- We do not and did not negotiate with terrorists. Disingenuous. All governments do. This includes Israel, most often held up as a paradigm for tough actions against terrorists. The question is how, when and for what, not whether we or other nations do it. The Obama administration contends that the Qatari government arranged the deal. Okay, so we did not sit down at a table with the Taliban, but who did we think was at the other end of the Qatari discussion? (Interestingly, the deal may have been finalized at last week’s West Point graduation ceremony where President Obama spoke and the Qatari Emir was present to see the first Qatari graduate from West Point.)
- Prisoner exchanges are a normal part of warfare. Perhaps, and they certainly occur, again under the right circumstances. What were the circumstances in this case that made it so compelling? We have yet to get the full story.
Similarly, I think the discussion takes a wrong turn when pundits and critics combine our policy for withdrawal from Afghanistan; our trading of the five Taliban for Sergeant Bergdahl; whether the Sergeant deserved (?!) to be rescued because he put himself and others in harm’s way due to his own actions; and the general view of the Obama Administration’s foreign policy as weak. All of these things are worthy of discussion, but they are all separate issues and should not be rolled up into one big free for all. They need to be addressed in context and as stand alone issues, even as they are inevitably related.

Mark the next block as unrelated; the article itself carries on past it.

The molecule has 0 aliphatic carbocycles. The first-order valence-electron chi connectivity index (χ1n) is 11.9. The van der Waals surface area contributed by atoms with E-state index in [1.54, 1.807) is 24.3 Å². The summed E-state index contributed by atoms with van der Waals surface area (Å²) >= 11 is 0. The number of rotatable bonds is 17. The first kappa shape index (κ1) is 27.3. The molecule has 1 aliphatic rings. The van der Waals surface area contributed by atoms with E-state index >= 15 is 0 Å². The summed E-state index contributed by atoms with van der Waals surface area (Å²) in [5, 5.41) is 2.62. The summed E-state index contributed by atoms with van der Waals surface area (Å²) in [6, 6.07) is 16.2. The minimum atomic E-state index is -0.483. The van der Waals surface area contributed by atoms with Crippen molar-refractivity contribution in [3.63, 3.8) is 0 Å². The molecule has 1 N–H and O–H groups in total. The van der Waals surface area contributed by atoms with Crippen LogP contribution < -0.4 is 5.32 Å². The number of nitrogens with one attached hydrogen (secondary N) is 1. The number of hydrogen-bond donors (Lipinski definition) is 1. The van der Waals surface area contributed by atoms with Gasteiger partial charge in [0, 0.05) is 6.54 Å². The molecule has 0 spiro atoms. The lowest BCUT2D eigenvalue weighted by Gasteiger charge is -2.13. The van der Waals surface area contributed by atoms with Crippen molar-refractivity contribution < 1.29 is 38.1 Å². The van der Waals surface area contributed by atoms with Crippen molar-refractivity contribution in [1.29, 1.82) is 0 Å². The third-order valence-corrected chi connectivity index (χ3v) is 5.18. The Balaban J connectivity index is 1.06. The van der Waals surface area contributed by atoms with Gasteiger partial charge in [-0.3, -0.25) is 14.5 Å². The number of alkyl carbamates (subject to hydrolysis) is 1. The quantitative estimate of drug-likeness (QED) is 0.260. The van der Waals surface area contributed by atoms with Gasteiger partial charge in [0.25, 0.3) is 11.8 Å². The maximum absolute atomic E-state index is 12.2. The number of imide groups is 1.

It seems to me, as others have stated, that the real reason for this exchange is to tidy up loose ends as the war in Afghanistan winds down. There are certainly humanitarian overtones to the case, and I’m glad that the Sergeant and his family will be reunited. As a matter of policy, I don’t think we should have sent five Taliban leaders to Qatar in exchange. They may be under close supervision for the next year, but if they are still alive a year from now, they will most certainly get back in the game and actively work to undermine U.S. interests.
To me it is a finer point than whether or not to “negotiate with terrorists” or discussions over how many Taliban equal one U.S. soldier (in my eyes an American soldier is worth an infinite number of Taliban, but I understand we won’t trade limitless numbers of them, nor should we do so). It is just a matter of reality that these wars are different and the fact that some of those we have captured will never go home. Nor should they ever go home. We totally mischaracterize the nature of this conflict by talking about prisoner exchanges and the like. This is not World War I or World War II. There will be no armistice or peace treaties. There will be no Marshall Plan for the Taliban or for Al Qaeda.
I look forward to someday hearing the rest of the story. There are many curious aspects to this case and I don’t think we have heard all of it. Given what we know so far, if we wanted to get Sergeant Bergdahl home, we should have gone and brought him home.